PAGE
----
Name: Spark Plug Boyd
Alias: Joseph Boyd
Birth Name: Woodward W. Tending
Nationality: US American
Hometown: Aberdeen, Washington, USA
Age at Death: 54
Born Woodward W. Tending, Spark Plug Boyd originally was from Joplin, Missouri--according to some sources (others say Kansas)--before he came to the Pacific Northwest area of the United States to become a logger. His death certificate states he was born in Hardin, Missouri, to Frank and Sarah Tending. According to the United States Federal Census records, he was living in Carroll MO in 1910, and in Cooper MO in 1920. He married and divorced, and later served in the United States Army during World War II (in the 857th ORD HEAVY MAINTENANCE CO ORD DEPT).
The June 13, 1961 (p. 9) Seattle Daily Times reported that he had been discovered dead the day before in his hotel room at 219-1st Avenue, Seattle. He had been a logger in his later years, before becoming a member of Seattle's skid road. His death certificate states that he died of confluent broncho pneumonia, due to chronic alcoholism, with bilateral pulmonary tuberculosis as a contributing condition. His cremated ashes are interred in the Willamette National Cemetery (Plot B 987) in Portland, Oregon. 
From the June 21, 1961 Seattle Post-Intelligencer newspaper:
Good-bye, Good-bye, Woodward Tending. And may you be remembered for what you said so well--"When you're through you're through."
Woodward Tending was born in Kansas, he told us once, and as we sat in a Skidroad tavern. He was a wild kid, all right. Got into a couple jams in his youth and they put him in a reform school. A short hitch there and they kind of paroled him to a farmer.
"Let's say I was 12 at the time though I ain't sure," Tending said. "I know I was big for my age and strong and that I could do a man's work and that's what the farmer expected."
Tending admitted he wasn't one of the smartest kids who ever lived. He worked in the corn under the hot Kansas sun for poor room and board and with nary a complaint or thought of the future.
Then he heard he could make as much as $2 a day for similar work in the blue world beyond.
He fled the farm. Joined up with a gang of harvest stiffs heading west. He never saw or heard of the farmer again--nor of his father, mother, sisters or brothers.
Tending hit these parts in the mid-20s. A big kid, and strong, and handy with the dukes.
There was Dempsey and Tunney and million-dollar gates and $2 a day didn't seem quite the sum it did in Kansas. He decided to try boxing.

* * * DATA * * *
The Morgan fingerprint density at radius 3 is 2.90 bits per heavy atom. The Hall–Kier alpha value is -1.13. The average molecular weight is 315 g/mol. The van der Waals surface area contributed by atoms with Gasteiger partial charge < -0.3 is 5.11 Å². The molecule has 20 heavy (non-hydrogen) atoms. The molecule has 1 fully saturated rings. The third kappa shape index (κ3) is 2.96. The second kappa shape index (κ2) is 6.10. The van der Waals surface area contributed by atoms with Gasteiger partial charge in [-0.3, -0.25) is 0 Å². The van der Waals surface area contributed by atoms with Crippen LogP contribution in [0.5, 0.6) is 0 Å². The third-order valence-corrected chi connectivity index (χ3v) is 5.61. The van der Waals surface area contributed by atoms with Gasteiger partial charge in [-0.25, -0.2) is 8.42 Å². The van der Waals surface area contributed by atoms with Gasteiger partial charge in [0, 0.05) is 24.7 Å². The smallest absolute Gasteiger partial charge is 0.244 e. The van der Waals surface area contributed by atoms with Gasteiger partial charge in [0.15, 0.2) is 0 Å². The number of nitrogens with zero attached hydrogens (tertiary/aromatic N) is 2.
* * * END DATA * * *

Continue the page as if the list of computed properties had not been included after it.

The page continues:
Boyd in his later years
His first workout was, well, impressive enough. "What's the handle?" one of the men in the gym asked him when it was over. Woodward Tending? That would make them laugh, all right. "How's for a name to remember? Boyd? Spark Plug Boyd--that's a dandy."
Spark Plug Boyd was a club fighter. A crowd pleaser. He started punching at the first bell and he figured a punch for a punch was a fair exchange.
The fans at the old Crystal Pool loved him. "Oh you Sparkle," they shouted, and they slapped him on the back when he left the ring, unmarked or bloody and bruised, win, lose or draw.
On a night of 1930 Spark Plug Boyd appeared against Frank Farmer. Farmer was over the hill, out of shape and ill. Like as not he would have departed this earth at the given instant if he had been walking down the street, or sitting in a rocker. He died under the bright lights of the ring. The hulk of his opponent standing over him.
Spark Plug Boyd wasn't such-a-much after that. He went from mains to semi-windups--to preliminary bouts in the sticks.
Once toward the last of it we saw him at a carnival--taking on all comers. He was standing on a platform in a cool rain--a well-worn suit coat draped over his shoulders. "These rubes don't know no boxing but they hit like they had baseball bats," he told us lately.
Then he hit the Skidroad.
Sometimes--and perhaps because he had a measure of pride--he'd tell us he began to slip because of and after the Farmer thing. At other times he was more honest.
"I was wore out," he said. "I didn't have it. When you're through you're through."
The man was a celebrity on the Skidroad until--maybe until the last six months, come to think of it. When he was a celebrity he took the bows with modesty. When he was not he acted as all forgotten heroes.
He developed a little act--harmless enough, surely. He'd rub his right thumb against his nose, in the manner of all boxers everywhere. He'd extend his hands, then, and jab with the left, and cross the right, and fan the air with lefts and rights and make with fancy footwork.
"I'm Spark Plug Boyd," he'd say after. "Spark Plug Boyd, the fighter. Ever heard of me?" So very few had the right answer.
Woodward Tending-Spark Plug Boyd died in a First Avenue S. hotel room. Alone.
And we should like to tell the powers that be wherever he is that the man did the best he could with what they gave him to work with.